In clinical trials, Empatic has shown robust weight loss with favorable effects on cardio metabolic parameters including blood pressure. In its 729 patient base 2B clinical trial, those patients who completed 24 weeks of Empatic therapy lost 9.9% of their baseline body weight or 22 pounds compared to 1.7% for placebo patients.

Of patients who completed 24 weeks of therapy, 83% lost at least 5% of their baseline body weight. And 48% lost at least 10% of their baseline weight compared to 19 and 6% of placebo patients respectively.

These improvements in weight were accompanied by improvement in weight circumference and other cardio metabolic measures such as insulin resistance, various lipid parameters, and inflammatory markers.

Hemodynamic improvements were also noted with favorable reductions in both systolic and diastolic blood pressure compared to placebo. And no increase in heart rate compared to placebo. Clearly, the mild [inaudible] effect of Bupropion on blood pressure was compensated for by the hemodynamic lowering effect of Zonisamide in this phase 2B trial. The general safety and tolerability of Empatic was consistent with that of the individual components Bupropion and Zonisamide.

Importantly because many anti-convulsant therapies are associated with depression and reductions in memory and cognizant function, we specifically tested these aspects in the phase 2B clinical trial. And found no clinical meaningful differences between the high dose of Empatic and placebo on measures of cognitive function, depression, suicidality, or anxiety.

We are in the process of re-engaging with the FDA to discuss the Empatic clinic development program. In light of the emerging importance of evaluating cardiovascular risks in obesity drug development programs, we will seek confirmation from the agency that Empatic will not need a pre-approval cardiovascular outcomes trial. Based on earlier correspondence and in light of the recent approval of Phentermine/Topiramate, we would expect not to be required to conduct a pre-approval cardiovascular trial for Empatic. And it may also be possible that the Light Study, which serves as an appropriate cardiovascular assessment for Empatic since both contain the same dose of Bupropion. We will update you after we have completed these discussions with FDA.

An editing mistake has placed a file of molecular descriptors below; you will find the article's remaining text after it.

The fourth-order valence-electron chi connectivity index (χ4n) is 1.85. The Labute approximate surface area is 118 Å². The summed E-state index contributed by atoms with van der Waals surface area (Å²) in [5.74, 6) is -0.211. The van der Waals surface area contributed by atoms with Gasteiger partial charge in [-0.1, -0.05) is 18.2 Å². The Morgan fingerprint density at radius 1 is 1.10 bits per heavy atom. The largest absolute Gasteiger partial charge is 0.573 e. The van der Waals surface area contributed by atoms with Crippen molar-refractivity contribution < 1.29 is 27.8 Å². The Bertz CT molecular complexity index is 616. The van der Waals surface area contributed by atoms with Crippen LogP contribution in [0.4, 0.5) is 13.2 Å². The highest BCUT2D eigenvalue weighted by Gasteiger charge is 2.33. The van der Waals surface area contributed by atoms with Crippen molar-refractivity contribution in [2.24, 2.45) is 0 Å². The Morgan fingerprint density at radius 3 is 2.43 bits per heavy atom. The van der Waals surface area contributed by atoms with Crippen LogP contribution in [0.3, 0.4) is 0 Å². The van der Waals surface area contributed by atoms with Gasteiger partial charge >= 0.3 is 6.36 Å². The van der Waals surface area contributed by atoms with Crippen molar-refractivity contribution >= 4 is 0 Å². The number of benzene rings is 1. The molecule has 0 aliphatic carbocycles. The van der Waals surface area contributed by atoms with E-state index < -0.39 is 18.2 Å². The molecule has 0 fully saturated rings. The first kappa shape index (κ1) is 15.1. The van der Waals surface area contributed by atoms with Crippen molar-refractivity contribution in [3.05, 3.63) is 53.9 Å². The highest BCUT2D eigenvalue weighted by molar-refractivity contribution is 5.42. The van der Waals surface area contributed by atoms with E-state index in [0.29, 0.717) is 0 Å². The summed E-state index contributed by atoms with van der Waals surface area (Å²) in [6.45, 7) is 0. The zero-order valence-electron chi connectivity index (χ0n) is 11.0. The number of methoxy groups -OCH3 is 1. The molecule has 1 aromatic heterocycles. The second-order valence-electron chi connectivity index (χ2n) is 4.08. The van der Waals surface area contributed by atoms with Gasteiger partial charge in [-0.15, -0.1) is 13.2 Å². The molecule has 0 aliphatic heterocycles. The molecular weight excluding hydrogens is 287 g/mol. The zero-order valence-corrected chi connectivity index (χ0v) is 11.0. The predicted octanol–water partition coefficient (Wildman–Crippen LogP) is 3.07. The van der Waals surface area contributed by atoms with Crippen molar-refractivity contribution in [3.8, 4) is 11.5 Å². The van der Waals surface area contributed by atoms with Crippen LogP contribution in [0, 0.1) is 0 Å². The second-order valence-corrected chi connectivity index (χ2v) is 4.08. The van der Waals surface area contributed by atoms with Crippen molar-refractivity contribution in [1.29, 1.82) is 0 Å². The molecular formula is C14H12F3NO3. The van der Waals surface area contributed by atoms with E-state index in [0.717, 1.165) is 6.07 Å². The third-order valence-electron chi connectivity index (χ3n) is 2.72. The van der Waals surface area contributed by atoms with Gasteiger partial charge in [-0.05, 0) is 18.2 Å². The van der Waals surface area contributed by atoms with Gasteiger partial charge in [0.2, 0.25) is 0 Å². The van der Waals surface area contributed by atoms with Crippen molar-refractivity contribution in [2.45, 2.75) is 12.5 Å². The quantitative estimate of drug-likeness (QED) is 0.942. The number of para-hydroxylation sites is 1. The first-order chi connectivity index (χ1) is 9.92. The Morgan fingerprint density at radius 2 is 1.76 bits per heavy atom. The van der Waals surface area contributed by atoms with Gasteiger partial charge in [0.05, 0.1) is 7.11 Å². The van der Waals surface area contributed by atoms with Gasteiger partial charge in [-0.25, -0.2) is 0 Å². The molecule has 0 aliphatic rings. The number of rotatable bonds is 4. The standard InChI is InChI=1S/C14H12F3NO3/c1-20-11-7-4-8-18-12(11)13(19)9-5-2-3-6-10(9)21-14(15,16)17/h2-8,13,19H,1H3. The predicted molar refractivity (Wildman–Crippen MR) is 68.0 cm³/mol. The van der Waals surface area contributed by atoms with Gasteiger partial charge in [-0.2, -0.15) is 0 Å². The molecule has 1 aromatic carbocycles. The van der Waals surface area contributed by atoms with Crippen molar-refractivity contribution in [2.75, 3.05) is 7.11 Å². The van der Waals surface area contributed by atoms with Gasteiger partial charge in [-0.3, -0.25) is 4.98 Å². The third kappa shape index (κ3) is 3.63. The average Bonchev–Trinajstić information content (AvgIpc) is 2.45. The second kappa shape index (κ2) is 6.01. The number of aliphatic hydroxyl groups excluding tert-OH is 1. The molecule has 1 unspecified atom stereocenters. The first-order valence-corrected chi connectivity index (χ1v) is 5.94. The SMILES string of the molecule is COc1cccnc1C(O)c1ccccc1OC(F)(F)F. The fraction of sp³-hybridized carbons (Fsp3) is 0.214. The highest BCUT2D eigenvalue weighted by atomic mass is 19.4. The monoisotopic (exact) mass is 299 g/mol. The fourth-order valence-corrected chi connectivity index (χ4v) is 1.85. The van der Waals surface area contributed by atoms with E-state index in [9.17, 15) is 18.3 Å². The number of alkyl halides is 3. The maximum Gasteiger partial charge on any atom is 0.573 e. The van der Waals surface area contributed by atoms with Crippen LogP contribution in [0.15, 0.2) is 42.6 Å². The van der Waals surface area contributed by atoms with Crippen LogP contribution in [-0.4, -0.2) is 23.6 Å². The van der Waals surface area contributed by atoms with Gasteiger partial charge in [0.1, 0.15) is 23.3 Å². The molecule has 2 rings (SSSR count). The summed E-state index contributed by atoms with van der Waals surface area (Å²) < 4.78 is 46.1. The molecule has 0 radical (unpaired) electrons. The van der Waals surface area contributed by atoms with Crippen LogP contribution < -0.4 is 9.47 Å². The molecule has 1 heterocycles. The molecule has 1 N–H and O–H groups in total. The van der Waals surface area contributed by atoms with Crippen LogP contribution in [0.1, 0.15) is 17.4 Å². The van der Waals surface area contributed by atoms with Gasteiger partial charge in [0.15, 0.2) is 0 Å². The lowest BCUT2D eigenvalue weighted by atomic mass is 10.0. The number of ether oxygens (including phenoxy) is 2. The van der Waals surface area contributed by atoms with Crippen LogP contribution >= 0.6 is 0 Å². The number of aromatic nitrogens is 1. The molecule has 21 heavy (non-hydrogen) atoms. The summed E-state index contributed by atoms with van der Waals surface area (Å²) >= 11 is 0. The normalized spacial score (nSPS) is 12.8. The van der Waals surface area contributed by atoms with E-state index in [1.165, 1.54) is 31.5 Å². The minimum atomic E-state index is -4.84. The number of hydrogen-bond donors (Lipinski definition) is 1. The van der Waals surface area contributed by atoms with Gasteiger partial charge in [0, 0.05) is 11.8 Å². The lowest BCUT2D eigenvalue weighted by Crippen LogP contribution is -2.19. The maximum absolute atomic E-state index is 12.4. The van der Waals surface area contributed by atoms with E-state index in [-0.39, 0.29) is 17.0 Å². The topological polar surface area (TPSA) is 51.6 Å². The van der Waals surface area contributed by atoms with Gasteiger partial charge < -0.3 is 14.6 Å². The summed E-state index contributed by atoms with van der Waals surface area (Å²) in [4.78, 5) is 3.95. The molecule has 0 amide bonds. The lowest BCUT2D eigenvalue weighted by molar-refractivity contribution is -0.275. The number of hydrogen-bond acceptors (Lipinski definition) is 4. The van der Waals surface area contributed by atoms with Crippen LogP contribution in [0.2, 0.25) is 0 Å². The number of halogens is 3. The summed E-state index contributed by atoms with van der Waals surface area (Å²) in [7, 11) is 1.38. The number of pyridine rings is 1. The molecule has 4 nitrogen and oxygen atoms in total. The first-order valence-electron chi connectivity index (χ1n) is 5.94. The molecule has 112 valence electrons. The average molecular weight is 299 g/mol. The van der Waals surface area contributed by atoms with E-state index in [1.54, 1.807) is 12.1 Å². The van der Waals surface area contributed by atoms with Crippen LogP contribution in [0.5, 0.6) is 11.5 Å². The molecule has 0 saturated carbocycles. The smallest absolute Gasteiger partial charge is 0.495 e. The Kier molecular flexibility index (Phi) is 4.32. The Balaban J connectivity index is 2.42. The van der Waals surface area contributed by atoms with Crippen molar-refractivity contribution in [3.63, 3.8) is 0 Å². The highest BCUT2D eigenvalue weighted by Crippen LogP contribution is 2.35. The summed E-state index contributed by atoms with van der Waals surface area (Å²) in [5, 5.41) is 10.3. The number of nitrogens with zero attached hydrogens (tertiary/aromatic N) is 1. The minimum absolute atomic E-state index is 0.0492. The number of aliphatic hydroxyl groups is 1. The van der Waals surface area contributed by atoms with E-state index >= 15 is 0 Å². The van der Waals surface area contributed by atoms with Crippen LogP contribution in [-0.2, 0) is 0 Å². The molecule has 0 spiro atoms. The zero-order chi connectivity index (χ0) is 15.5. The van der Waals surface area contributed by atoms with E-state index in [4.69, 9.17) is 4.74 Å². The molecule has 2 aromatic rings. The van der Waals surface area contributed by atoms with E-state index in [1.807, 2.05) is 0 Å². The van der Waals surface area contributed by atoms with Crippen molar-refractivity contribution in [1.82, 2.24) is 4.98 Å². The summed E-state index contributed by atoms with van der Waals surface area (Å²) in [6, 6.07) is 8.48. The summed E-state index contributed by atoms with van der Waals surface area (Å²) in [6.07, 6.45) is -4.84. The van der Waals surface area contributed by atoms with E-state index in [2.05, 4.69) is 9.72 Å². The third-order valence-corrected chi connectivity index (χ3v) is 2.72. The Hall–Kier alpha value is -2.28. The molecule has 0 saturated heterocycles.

And with that, I'll now turn the call over to Jay who will cover the financial results and related matters. Jay.

Jay Hagen

Thanks, Preston. During the course of our discussion, we will be referring to today's press release and the attached statement of operations and balance sheet prepared in accordance with generally accepted accounting principles. Please refer to these documents for precise figures. I will be rounding numbers for the purpose of this call.

For the three months ended June 30, 2012, Orexigen reported a net loss of $16.7 million or $.25 per share as compared to a net loss of $7.6 million or $.16 per share for the second quarter of 2011.

Total operating expense for the second quarter of 2012 were $17.6 million compared to $18, excuse me, $8.3 million for the second quarter of 2011. This overall increase in operating expense reflects an increase in research and development costs principally associated with the conduct of the Light Study.

As of June 30, 2012, Orexigen had $67.4 million in cash and cash equivalents. And an additional $58.8 million in marketable securities for a total of $126.2 million.

On the investor front, we'll be presenting at several conferences in September, including a Sydney sponsored healthcare event in Boston, the BioCentury Newsmakers Conference, the Rodman and Renshaw Conference, and the Morgan Stanley Conference.

With that, I will turn the call back to Mike.

Mike Narachi

Thanks, Jay. So we hope this has served as a useful update and with that, we'd be happy to take any questions you might have.

Question-and-Answer Session


Thank you. We will now begin the question-and-answer session. (Operator instructions). And our first question comes from Charles Duncan from JMP Securities. Please go ahead.

Charles Duncan – JMP Securities

Hi, guys. Thanks for taking my question. I had just two quick clarifications and then I wanted to ask you a strategy question. First of all, you mentioned the enrollment in Light and we’re characterizing the type of patients that we’re enrolling. You said that they’re fitting your assumptions. Was that for an assumption of a 1 1/2% annual event rate in terms of the types of patients or a 2% annual event rate?

Mike Narachi

Yeah, thanks for the opportunity to clarify. So the demographic of the patients that are enrolling in the study fit our projected target demographics. And when we take those targets, which are the same from when we started the study and the same for the kind of people that are enrolling in the study now, in epidemiologic models, it would yield an annualized MACE rate of around 2%. And then we have then haircut that assumption because of the typical observation in clinical trials that patients experience a lower rate than the modeling.

So it fits our target and it fits the modeling, so nothing’s changed from when we started this study in terms of the assumptions.

Charles Duncan – JMP Securities

Okay. And then regarding the MAA, you said that timelines would be dependent on whether or not you submitted with or without the CBOT results. When are you going to make the decision as to the direction?

Mike Narachi

Well, the critical path element is the pediatric plan. So that’s started. So we got that in motion and we’ll take a little bit more time to discuss the strategy with some of the regulators. We’ve been over now and talked with three individual countries and so we don’t need to make that decision immediately and probably sometime in the first quarter we’d be able to update you on our submission strategy.

Charles Duncan – JMP Securities